Although a large Internet service provider has backed away from technology that tracks subscribers' Web use in order to deliver personalized advertising, two other broadband companies say they are still considering whether to deploy it.
Phone companies Embarq Corp. and CenturyTel Inc. have both completed trials of the same tracking system, from online advertising company NebuAd Inc., and are now considering whether to proceed.
The largest U.S. Internet provider that had been actively looking at Web tracking, Charter Communications Inc., announced Tuesday that it had canceled its planned test because customers had raised concerns.
The technology gathers data on the interests of Web surfers by looking at the sites they visit. It passes the information to online advertising companies, without revealing a surfer's identity, so they can display more relevant ads on Web sites. For instance, a surfer who visits sites about dogs might see more banner ads for dog food.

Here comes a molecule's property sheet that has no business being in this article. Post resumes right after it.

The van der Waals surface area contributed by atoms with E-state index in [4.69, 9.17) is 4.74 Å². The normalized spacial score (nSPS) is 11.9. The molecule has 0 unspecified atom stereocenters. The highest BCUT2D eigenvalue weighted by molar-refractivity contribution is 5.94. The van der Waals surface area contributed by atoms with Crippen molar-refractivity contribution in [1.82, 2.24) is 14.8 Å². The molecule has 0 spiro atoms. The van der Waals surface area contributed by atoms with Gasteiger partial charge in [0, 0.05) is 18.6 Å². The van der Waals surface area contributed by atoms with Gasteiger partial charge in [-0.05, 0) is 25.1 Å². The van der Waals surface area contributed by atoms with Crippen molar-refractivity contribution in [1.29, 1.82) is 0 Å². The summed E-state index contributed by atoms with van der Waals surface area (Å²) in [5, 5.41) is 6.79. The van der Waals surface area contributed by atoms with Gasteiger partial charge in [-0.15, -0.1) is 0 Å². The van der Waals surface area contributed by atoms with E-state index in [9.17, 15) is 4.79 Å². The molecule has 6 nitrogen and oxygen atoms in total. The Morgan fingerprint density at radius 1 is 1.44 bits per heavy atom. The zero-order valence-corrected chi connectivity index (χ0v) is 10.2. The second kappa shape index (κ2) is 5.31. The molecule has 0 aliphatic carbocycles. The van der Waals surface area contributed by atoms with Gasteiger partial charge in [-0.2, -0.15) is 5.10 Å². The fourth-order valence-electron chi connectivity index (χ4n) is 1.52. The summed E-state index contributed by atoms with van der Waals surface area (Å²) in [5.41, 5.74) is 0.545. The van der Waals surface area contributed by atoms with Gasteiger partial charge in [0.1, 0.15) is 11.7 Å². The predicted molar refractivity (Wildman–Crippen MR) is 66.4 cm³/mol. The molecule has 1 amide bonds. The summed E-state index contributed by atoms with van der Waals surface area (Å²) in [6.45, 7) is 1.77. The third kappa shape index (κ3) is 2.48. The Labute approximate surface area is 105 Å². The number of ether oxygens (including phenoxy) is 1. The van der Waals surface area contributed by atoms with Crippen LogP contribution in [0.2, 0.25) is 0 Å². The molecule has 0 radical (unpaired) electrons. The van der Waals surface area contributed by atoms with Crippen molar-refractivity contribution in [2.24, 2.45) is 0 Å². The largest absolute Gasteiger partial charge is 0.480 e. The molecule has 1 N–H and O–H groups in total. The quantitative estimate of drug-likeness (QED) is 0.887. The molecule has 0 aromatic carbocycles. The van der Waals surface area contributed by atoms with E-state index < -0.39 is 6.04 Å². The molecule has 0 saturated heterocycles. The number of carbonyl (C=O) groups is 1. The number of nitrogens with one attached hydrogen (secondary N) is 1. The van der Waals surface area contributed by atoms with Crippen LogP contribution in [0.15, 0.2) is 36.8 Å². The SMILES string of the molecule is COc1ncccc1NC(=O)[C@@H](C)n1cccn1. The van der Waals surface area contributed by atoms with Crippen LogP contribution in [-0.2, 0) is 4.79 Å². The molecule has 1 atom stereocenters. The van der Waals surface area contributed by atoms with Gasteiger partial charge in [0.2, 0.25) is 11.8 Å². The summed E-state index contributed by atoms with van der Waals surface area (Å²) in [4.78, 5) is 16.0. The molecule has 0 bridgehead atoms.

The system has been criticized by privacy advocates and legislators. Rep. Edward Markey, D-Mass., and Rep. Joe Barton, R-Texas, wrote to Charter asking it to put the test on hold to give time for discussions. Markey chairs the House Subcommittee on Telecommunications and the Internet.
"We are not currently using behavioral targeting tools and have not decided whether to move forward with them, either through NebuAd or with any other vendor," said Debra Peterson, spokeswoman at Embarq.
The Overland Park, Kan., company is the country's ninth-largest ISP, with 1.34 million broadband lines at the end of March.
Tony Davis, the head of investor relations at CenturyTel, said it was his understanding that the reaction to Charter's proposed test had to do with cable industry regulations that don't apply to a phone company.
"So at this point it's not affecting our thinking," Davis said.
Monroe, La.-based CenturyTel had 586,000 broadband customers at the end of the first quarter.